In movies such as George Romero's Night of the Living Dead and Dawn of the Dead, corpses climb out of their graves and walk around hunting for food. They are hungry for only one thing—human flesh; as soon as these living-dead "zombies" feed on another human, the human dies and becomes a zombie too. Many S&Ls have, for some time, been zombie institutions; these institutions were insolvent in the sense that their assets had fallen below the level at which they could cover their deposit debt. These zombie S&Ls were able to survive only because they could feed off taxpayers through the device of government-guaranteed federal deposit insurance."Tyler Cowen, a professor of economics at George Mason University, wrote for the New York Times in April 2011 that "If enough depositors fear frozen accounts, the banks will be emptied out, they will require additional government bailouts, on top of the bailouts for the bad real estate loans. The banks come to resemble empty shells, conduits for public aid but shrinking and unprofitable as businesses — and, to a large extent, the case in Ireland.

Portugal is moving toward being a land inhabited by zombie banks. It’s the zombie banks that doom the current European bailout plans." In 1990, Japan suffered a collapse in real estate and stock market prices that pushed major banks into insolvency. Rather than follow America's tough recommendation and close or recapitalise these banks Japan kept banks marginally functional through explicit or implicit guarantees and piecemeal government bailouts; the resulting "zombie banks" neither alive nor dead could not support economic growth. After the financial crisis in 2008, banks in Europe have been described as zombies; this keeps these banks fostering growth. On July 26, 2012 the ECB’s president Mario Draghi launched the Outright Monetary Transactions Program, which led to a significant increase in the value of sovereign bonds issued by European periphery countries; the regained stability of the European banking sector has not transferred into economic growth. The slow recovery is explained by bad credit allocations by zombie banks.

New restrictions imposed on European banks by the European Union, which took effect from January 2016, are meant to protect taxpayers from picking up the bill for rescuing banks as happened during the financial crisis. After the 2008 crisis rigorous stress test forced some banks to recapitalize; this may have avoided banks becoming zombies, but there is a possibility that zombie companies exist. What causes the existence of zombie banks are bad loans. In slow economies, businesses who borrowed from banks become unable to pay the loans back; the capital infusions received from the government, but from central bank loans, form zombie banks. This phenomenon is referred to as regulatory forbearance, it is giving the lender leverage to enable the banks to postpone the recognition of their losses. The government is giving zombie banks leeway in hopes that they will be able to make profits over time to cover and reverse their losses and revitalize. Rather than pressing businesses for repayment, zombie banks extend their loans with the money received from the government, which in turn causes the existence of zombie companies.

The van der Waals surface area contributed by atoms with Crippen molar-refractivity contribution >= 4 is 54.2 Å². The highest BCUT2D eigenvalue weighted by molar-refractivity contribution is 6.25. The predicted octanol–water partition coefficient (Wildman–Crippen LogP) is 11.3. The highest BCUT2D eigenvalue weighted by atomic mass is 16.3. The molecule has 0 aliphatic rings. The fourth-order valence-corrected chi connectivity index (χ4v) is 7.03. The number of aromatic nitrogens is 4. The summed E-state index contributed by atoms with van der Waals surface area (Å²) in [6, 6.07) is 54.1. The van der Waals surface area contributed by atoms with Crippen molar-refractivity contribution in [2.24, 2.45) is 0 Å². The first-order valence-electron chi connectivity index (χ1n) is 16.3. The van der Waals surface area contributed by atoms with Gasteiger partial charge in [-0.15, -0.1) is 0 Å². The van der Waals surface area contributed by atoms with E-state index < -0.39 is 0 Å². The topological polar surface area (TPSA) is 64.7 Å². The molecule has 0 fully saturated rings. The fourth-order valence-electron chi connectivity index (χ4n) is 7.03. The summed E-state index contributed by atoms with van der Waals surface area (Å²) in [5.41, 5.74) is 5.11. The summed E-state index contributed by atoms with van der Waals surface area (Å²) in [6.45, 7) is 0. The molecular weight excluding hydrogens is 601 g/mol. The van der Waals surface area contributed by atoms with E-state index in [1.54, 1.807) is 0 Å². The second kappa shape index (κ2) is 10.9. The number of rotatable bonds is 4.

The rescuing of failing financial institutions, or zombie banks creates moral hazard: investors take risks without considering the negative consequences, since they believe the government will help them out in case investments fail. Investors do not have incentive to be concerned about the risk-reward ratio, essential for healthy economy. Other effects of zombie banking include unpredictability of future earnings due to their non-performing assets on their balance sheet. Since zombie banks employ higher interest rates to attract investors, healthy banks suffer from competition and lose customers. Zombie banks can be reluctant to lend money to the private sector. Zombie Banks: How Broken Banks and Debtor Nations are Crippling the Global Economy by Yalman Onaran Bad bank Bridge bank Zombie company